Today, I read a story told by a priest about ostrich eggs. Particularly, that the ostrich egg-shaped balls above the lamps are to remind us that, just as ostriches guard their eggs and never leave them out of sight for a moment, we must guard our prayer.
Leaving aside the prayer issue for a moment, a simple google will reveal that this is not actually true.
What ostriches do, is scrape a bit of ground, and then the females lay their eggs in the same spot – sometimes such a nest can contain 40 or so eggs as a result. A communal effort. However, to hatch the eggs must be covered. They generally cannot cover up more than 20, so most of them will not hatch. The dominant female shoves around the eggs to make sure hers, at least, will be incubated and hatch. Her competitors eggs are shoved to the side.
In a way, that is how a lot of us feel in Church. All of us gathering in one place, but the conditions do not allow all to prosper – and the weak, the eggs of the inferiors are shoved aside to make sure the dominant ones can make use of the available resources.
A far too high number of us no longer manage to attend services. Those of us that do, often find that the energy required to simply survive, means we cannot appreciate Liturgy as we would like – and perhaps ought – to. We do not want to be shoved aside; we want to have a place in the Church.
Aside from that, our brain difference means that a lot of the time, the trends and fashions of spirituality these days do not fit very well.
We tend to be fairly placid emotionally. Professionals say that it is still not known whether autists experience less emotion, or simply display less emotion, or experience emotion and do not know what to do with it.
Possibly all three. Despite my autism, I have no idea either; how am I supposed to know what other people feel, which is requirement to compare my level of emotion to others?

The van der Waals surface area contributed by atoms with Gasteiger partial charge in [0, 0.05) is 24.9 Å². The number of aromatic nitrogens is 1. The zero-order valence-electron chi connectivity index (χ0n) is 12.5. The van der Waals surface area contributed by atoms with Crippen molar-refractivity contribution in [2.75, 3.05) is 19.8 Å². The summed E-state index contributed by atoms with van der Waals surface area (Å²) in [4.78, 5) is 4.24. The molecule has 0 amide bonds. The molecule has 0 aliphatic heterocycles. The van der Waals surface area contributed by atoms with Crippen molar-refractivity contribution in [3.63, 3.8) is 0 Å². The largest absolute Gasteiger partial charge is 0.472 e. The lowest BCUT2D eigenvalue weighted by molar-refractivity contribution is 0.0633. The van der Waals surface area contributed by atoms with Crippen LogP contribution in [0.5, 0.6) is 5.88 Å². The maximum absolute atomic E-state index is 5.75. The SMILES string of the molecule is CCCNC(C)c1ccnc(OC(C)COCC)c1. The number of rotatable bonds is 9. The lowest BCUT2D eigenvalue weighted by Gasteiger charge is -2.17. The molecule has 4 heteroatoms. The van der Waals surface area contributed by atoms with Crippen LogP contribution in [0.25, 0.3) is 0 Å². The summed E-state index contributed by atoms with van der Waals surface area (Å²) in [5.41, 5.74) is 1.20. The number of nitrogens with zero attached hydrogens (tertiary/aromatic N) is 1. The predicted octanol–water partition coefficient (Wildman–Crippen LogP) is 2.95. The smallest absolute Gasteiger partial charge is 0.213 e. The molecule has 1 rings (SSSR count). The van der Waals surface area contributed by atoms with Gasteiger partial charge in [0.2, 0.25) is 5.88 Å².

But the truth is that we do not always ‘get’ emotion. Not our own, not other peoples’. Regulation of emotion can be a problem – often IS a problem, and one where average or high intelligence does not protect us. As calm as we may normally be, occasionally there may be outbursts. Or we get stuck in the emotion for an unreasonable amount of time – possibly this also relates to the earlier mentioned open files.
The temptation in Church is to call this passion, or refusal to forgive, or indulging in one’s passion.
Again, as with ego and logismoi, this is an unexplored area. It is possible that it may be both. Yes, we have trouble regulation our emotions because of a brain difference. There may be ways we can learn to better handle them. Yes, we may also, or at other times, be indulging in passions – I would certainly not want to state that autism means we do not have passions.
What I do want to argue is that care must be taken not to confuse the two. Problems with emotion regulation because of autism is not the same as indulging in passions. After all, autists’ lack of facial expression and gesticulation, or simply not feeling much at all, certainly is not ever interpreted as apatheia!
Logic would dictate that if problems with emotion regulation can sometimes team up with passions, that we do not always experience emotions very deeply may aid us in achieving apatheia – but once again, it is beyond me to speculate too much about it. For this blog, all I want to do is suggest that we very carefully examine what the origin of our problem is, and not assume that it is solely a spiritual problem before we have examined if it may also be caused by autism. It can certainly be both – but even if it is, we must be aware of that brain difference that can get in the way.
A secondary problem is that once emotion regulation is a problem, we may no longer be in any shape or position to examine ourselves, certainly not at that moment. That is why not only do WE need to be aware of what is going on with us – and that is difficult enough as it is – it is also why it is necessary that within the Church, awareness of the peculiarities of autism in all its manifestations grows. So that when something like this becomes a problem, a sensible priest will say ‘wait a second – let’s not be hasty here. Have we missed any open files that we can close right now? If not – let’s wait this out and later examine what was going on. Let’s not make assumptions just yet.’
For the simple reason that assuming a spiritual problem lays an unfair responsibility on that person who may not be having a spiritual problem at all, but something caused by a brain difference. Something caused by autism cannot be solved by repenting, confessing, and working harder. Someone who is missing a leg likewise cannot make a new leg appear by repenting for not being able to walk, confessing he has failed to walk in the past, and working harder at growing a new leg. No sane person would demand that he do that; it should not be demanded of us, either, simply because a limb difference is visible and a brain difference is not.
Also, the resulting frustration and exhaustion often doesn’t bring us one inch closer to God, Who, after all, is where we all wish to be.